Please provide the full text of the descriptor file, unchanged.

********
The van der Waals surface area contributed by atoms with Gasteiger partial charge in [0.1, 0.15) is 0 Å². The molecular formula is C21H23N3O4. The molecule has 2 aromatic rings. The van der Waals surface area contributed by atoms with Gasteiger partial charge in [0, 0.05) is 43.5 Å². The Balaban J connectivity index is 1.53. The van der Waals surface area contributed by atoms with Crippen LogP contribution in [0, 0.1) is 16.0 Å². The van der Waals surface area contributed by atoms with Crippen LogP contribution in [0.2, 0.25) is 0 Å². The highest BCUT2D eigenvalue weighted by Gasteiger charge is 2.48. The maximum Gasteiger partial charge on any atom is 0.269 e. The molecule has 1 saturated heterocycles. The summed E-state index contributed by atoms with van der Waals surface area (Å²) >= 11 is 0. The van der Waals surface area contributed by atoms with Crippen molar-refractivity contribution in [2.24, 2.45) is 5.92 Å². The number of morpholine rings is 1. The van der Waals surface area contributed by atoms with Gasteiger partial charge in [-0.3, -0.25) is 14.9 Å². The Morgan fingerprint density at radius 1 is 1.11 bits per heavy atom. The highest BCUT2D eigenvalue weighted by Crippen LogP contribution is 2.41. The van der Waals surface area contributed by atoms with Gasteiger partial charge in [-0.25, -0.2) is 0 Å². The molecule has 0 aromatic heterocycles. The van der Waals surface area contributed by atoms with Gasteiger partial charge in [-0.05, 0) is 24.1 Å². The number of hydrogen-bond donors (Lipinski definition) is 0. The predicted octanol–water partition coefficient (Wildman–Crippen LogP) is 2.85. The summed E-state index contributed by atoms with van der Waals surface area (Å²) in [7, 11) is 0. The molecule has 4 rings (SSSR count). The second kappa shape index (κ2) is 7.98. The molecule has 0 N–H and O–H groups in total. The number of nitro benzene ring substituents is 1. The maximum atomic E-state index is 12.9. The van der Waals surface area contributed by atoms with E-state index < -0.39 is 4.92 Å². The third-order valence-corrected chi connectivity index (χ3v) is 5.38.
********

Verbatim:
The van der Waals surface area contributed by atoms with Gasteiger partial charge in [0.1, 0.15) is 0 Å². The molecular formula is C21H23N3O4. The molecule has 2 aromatic rings. The van der Waals surface area contributed by atoms with Gasteiger partial charge in [0, 0.05) is 43.5 Å². The Balaban J connectivity index is 1.53. The van der Waals surface area contributed by atoms with Crippen LogP contribution in [0, 0.1) is 16.0 Å². The van der Waals surface area contributed by atoms with Crippen LogP contribution in [0.2, 0.25) is 0 Å². The highest BCUT2D eigenvalue weighted by Gasteiger charge is 2.48. The maximum Gasteiger partial charge on any atom is 0.269 e. The molecule has 1 saturated heterocycles. The summed E-state index contributed by atoms with van der Waals surface area (Å²) >= 11 is 0. The van der Waals surface area contributed by atoms with Crippen molar-refractivity contribution in [2.24, 2.45) is 5.92 Å². The number of morpholine rings is 1. The van der Waals surface area contributed by atoms with Gasteiger partial charge in [-0.3, -0.25) is 14.9 Å². The Morgan fingerprint density at radius 1 is 1.11 bits per heavy atom. The highest BCUT2D eigenvalue weighted by Crippen LogP contribution is 2.41. The van der Waals surface area contributed by atoms with Gasteiger partial charge in [-0.25, -0.2) is 0 Å². The molecule has 0 aromatic heterocycles. The van der Waals surface area contributed by atoms with Gasteiger partial charge in [-0.05, 0) is 24.1 Å². The number of hydrogen-bond donors (Lipinski definition) is 0. The predicted octanol–water partition coefficient (Wildman–Crippen LogP) is 2.85. The summed E-state index contributed by atoms with van der Waals surface area (Å²) in [7, 11) is 0. The molecule has 4 rings (SSSR count). The second kappa shape index (κ2) is 7.98. The molecule has 0 N–H and O–H groups in total. The number of nitro benzene ring substituents is 1. The maximum atomic E-state index is 12.9. The van der Waals surface area contributed by atoms with E-state index < -0.39 is 4.92 Å². The third-order valence-corrected chi connectivity index (χ3v) is 5.38.